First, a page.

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F. Berthoud Escapement

From Horology magazine, December, 1937

F. Berthoud Escapement

DURING the year 1580, Galileo observed a swinging chandelier in the Cathedral of Pisa. By counting his pulse beats and watching the motion of the chandelier, he observed that whether the chandelier swung in a short or long arc, the duration of time was the same. From this he got the conception of the pendulum, being a mathematician, he discovered the laws of the pendulum. Up to this time, the verge escapement, or foliott was used and the arrangement of the escapement was such that it was not suitable for delivering motion to the pendulum.  Among Galileo's earliest statements he said no doubt some genius would invent an escapement that could deliver motion to the pendulum. 

In the year 1657, Huygens, a Dutch astronomer and mathematician cleverly converted the verge escapement in such a way that it would drive a suspended pendulum, which was our first pendulum clock, however, before Huygens had perfected his clock, Galileo had a conception and made drawings of a single impulse escapement that would maintain pendulum motion. He did not live, however, to construct the clock but in later years, his son took up the work and built a clock from the original drawings. A duplicate of that model is now housed in a British museum. When Galileo designed his single impulse escapement, he little dreamed that the basic principles would hold superior through centuries to come.

In 1749, Thomas Earnshaw of England, is credited with inventing a chronometer escapement. Some years later the British government offered a prize of £20,000 for a timepiece which would run so accurate that it would be possible to determine the correct longitude at sea. John Harrison of England was awarded this prize. His timepiece was controlled by a single impulse or chronometer escapement and today our pocket chronometers and marine chronometers are also constructed along the same lines.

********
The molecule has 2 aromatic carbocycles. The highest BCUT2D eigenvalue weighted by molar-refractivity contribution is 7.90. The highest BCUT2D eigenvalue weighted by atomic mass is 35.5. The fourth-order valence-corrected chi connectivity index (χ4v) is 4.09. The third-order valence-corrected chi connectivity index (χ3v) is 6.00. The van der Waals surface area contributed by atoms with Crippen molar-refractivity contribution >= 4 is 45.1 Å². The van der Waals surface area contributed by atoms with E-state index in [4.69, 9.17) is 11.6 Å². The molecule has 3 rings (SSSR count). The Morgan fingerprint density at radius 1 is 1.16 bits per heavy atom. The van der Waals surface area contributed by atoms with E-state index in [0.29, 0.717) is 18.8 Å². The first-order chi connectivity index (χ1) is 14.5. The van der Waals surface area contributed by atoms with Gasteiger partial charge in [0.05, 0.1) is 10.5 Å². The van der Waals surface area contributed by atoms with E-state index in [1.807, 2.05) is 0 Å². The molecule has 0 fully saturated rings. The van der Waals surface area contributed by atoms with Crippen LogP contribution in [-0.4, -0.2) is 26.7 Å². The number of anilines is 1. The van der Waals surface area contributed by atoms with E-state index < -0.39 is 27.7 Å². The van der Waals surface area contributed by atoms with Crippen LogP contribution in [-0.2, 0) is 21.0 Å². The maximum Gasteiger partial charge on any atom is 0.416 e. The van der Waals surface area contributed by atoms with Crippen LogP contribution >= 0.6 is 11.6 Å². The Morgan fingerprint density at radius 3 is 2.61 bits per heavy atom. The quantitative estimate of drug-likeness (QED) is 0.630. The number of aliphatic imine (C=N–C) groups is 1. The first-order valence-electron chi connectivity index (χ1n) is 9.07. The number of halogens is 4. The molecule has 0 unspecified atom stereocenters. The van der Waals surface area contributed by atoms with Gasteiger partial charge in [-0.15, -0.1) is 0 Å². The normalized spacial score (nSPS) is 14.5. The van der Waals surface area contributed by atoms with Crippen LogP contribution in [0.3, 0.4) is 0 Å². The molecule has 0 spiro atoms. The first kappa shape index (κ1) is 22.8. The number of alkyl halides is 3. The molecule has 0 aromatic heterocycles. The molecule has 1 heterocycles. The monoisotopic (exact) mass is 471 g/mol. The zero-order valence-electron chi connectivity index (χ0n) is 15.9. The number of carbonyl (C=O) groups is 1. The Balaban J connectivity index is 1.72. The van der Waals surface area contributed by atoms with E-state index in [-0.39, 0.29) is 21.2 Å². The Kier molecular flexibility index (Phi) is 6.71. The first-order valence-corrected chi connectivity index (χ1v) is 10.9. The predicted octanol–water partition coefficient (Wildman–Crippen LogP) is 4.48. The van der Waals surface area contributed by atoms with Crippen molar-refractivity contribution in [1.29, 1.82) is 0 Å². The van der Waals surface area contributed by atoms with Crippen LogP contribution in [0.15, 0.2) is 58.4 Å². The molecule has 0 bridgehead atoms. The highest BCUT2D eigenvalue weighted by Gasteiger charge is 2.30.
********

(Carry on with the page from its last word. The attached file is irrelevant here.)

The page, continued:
In 1750, one of our foremost horologists, F. Berthoud of France, designed and built an escapement for clocks, the escapement being placed at the lower end of a pivoted pendulum. Attached to the extreme lower end of the pendulum rod was a plate having a small recess into which the escape wheel teeth dropped, giving motion to the pendulum.

The diagram shows the pendulum traveling to the left. The freely fitted pawl attached to the plates will pass over the unlocking lever. On the return journey the pawl will drop back in place and engage the unlocking lever, which is pi voted to an arbor and on this arbor a locking lever is attached which engages the escape wheel tooth when the wheel is released, giving impulse to the pendulum.

Attached to the left side of the locking lever is a small weight which causes the locking lever to drop back into its proper position, engaging the next tooth of the escape wheel. The depth of the lock is controlled by a banking screw.

Comparing this escapement with our chronometer escapements of today, we find the impulse roller and the balance staff takes place of the impulse plate at the lower end of the pendulum.

The unlocking jewel in the chronometer is in the form of a lever and the locking jewel in our modern chronometer is in the form of a lever also. Both these clocks of similar construction were made. We can take it for granted however, that a heavy pendulum swinging on pivots would create considerable friction, consequently requiring a great deal of power to maintain motion causing early wear and making the clock short lived.

Comparing these escapements with Galileo's conception, we find the same basic principles employed. A diagram of his work and a short biography will be found in the American Horologist, April, 1936, issue.

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